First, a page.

Each state was provided model language and encouraged to draft and pass enabling legislation that would establish and provide certain authorities to local units of government known today as Natural Resource Conservation Districts (NRCDs) in Arizona. NRCDs were established in Arizona in 1941 and are codified in Arizona Revised Statues Title 37, Chapter 6. NRCD Law authorities districts to: Provide for the restoration and conservation of lands and soil resources of the state, the preservation of water rights and the control and prevention of soil erosion, and thereby to conserve natural resources, conserve wildlife, protect the tax base, protect public lands and protect and restore this state’s rivers and streams and associated riparian habitats, including fish and wildlife resources that are dependent on those habitats, and in such manner to protect and promote the public health, safety and general welfare of the people. (A.R.S. § 37-1001)

In the beginning of their history, Arizona’s NRCDs main responsibility was to serve as gateways for individuals to receive technical assistance and cost share programs from the USDA NRCS. Then, as is now, the NRCDs also prioritized natural resource concerns for that agency. In recent years, however, Arizona’s NRCDs have experienced a paradigm shift in their roles and accepted more of their 5 5 responsibilities that are outlined in state and federal legislation. Such responsibilities include exercising their authority to coordinate and cooperate with federal agencies regarding district plans and increasing their communication with cities, towns, and other local entities to develop plans that benefit the greater good of their districts. Public benefits include enhanced natural resources, which help sustain agricultural productivity and environmental quality, thereby supporting continued economic development, recreation, and scenic beauty.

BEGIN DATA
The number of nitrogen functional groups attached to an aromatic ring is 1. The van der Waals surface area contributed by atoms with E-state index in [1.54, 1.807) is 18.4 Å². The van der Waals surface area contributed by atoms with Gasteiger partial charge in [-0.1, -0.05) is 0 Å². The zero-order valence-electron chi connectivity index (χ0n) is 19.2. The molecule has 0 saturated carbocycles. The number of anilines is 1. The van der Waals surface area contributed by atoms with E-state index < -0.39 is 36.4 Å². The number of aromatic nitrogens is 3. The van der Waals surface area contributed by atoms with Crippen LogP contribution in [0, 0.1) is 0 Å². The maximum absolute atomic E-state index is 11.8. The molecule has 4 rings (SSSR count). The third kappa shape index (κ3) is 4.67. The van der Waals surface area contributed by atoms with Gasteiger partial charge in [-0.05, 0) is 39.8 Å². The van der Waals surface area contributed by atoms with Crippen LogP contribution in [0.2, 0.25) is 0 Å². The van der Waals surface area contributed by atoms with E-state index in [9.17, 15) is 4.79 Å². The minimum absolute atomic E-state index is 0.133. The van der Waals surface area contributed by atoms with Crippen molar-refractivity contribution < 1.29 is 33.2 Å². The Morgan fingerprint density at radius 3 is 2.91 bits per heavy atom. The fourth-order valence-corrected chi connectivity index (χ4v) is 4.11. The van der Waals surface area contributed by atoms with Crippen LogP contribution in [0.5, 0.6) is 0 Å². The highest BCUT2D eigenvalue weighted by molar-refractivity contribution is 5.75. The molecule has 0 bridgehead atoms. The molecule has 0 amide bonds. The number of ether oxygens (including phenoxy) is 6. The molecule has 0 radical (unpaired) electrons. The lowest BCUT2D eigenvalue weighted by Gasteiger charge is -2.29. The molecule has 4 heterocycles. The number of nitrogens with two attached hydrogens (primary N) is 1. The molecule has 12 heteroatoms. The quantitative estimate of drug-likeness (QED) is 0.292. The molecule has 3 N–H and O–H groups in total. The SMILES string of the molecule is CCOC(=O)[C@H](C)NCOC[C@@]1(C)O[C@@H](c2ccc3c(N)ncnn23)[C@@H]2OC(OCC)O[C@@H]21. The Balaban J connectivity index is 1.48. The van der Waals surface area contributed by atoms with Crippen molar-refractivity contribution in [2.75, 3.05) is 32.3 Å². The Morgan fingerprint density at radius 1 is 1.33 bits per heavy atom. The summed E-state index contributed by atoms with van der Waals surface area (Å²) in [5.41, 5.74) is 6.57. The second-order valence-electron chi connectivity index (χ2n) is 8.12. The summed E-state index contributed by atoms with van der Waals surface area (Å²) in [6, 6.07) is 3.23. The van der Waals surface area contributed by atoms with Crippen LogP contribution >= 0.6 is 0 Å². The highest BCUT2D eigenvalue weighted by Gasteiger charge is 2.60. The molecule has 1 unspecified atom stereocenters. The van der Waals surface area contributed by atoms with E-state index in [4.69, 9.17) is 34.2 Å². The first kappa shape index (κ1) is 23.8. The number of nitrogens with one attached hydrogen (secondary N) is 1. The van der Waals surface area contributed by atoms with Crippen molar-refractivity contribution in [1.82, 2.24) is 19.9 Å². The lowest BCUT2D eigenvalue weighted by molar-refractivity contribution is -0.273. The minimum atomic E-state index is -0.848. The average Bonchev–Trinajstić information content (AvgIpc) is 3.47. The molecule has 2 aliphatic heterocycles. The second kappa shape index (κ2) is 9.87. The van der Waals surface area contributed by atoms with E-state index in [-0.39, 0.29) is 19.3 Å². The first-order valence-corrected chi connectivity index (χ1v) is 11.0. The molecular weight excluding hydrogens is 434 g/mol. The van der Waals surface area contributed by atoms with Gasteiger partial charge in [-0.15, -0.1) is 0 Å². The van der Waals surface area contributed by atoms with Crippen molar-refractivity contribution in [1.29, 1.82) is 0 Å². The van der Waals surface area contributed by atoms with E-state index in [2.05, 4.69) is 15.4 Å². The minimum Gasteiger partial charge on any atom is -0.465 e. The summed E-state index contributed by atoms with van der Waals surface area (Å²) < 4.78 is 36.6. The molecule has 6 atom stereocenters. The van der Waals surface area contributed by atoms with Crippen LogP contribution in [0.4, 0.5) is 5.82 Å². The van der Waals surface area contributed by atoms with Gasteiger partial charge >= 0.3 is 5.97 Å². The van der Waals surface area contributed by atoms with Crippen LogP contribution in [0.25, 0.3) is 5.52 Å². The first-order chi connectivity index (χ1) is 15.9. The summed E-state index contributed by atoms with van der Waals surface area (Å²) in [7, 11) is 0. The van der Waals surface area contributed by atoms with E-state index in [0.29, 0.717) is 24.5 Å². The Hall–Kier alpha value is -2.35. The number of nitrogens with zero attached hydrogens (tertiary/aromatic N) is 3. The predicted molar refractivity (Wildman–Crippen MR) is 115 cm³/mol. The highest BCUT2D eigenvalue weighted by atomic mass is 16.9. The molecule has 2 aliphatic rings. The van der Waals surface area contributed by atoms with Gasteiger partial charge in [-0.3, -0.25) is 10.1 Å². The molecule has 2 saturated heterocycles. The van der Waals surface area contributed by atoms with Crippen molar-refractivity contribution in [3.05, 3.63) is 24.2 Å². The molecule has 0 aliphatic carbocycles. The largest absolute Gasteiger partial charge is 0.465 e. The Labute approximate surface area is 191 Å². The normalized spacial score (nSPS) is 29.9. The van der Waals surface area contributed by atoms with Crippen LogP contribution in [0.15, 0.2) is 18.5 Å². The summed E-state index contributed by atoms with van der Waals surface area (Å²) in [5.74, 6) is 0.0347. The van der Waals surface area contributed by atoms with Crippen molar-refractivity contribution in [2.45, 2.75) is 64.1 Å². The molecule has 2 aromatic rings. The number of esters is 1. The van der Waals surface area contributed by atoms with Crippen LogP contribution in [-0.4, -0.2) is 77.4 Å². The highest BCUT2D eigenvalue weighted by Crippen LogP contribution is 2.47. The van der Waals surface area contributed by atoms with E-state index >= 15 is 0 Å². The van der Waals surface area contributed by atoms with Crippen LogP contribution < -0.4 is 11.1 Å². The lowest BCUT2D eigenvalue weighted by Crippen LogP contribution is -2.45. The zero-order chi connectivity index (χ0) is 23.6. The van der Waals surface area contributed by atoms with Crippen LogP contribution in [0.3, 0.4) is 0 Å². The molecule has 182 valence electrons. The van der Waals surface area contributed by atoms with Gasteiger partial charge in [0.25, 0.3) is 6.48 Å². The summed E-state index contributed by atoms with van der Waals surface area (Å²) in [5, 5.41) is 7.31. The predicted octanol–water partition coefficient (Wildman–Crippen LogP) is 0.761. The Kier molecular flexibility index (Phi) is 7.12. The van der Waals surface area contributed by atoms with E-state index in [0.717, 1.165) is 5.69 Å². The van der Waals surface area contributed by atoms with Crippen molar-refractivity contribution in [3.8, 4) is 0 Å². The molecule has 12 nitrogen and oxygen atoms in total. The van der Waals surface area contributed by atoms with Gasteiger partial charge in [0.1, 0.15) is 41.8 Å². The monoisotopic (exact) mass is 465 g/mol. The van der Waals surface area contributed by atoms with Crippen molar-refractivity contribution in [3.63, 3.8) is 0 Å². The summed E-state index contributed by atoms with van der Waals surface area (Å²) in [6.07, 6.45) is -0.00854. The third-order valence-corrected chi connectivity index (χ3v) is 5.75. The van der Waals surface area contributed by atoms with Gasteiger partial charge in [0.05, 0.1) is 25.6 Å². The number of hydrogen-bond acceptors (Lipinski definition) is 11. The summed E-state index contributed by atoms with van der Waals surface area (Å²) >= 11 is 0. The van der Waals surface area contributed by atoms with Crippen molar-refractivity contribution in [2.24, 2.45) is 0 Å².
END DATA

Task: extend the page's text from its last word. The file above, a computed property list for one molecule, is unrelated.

Arizona’s NRCDs are established as quasi political subdivisions of the State, organized by vote of the landowners within each district, and managed by a five member locally elected and appointed board of supervisors. The district boards have the responsibility for determining the resource conservation needs of their district, for developing and coordinating long range plans and programs of natural resource conservation, and for implementing them under their district’s annual plans of operations with technical assistance from the USDA NRCS, universities, AZ Game and Fish, and other similar entities. Districts work with many organizations, agencies, and individuals to accomplish soil and water conservation. Today, Arizona has 32 NRCDs administered by Arizona State Land Department (ASLD) NRCD Program and 10 Conservation Districts authorized under Tribal Law.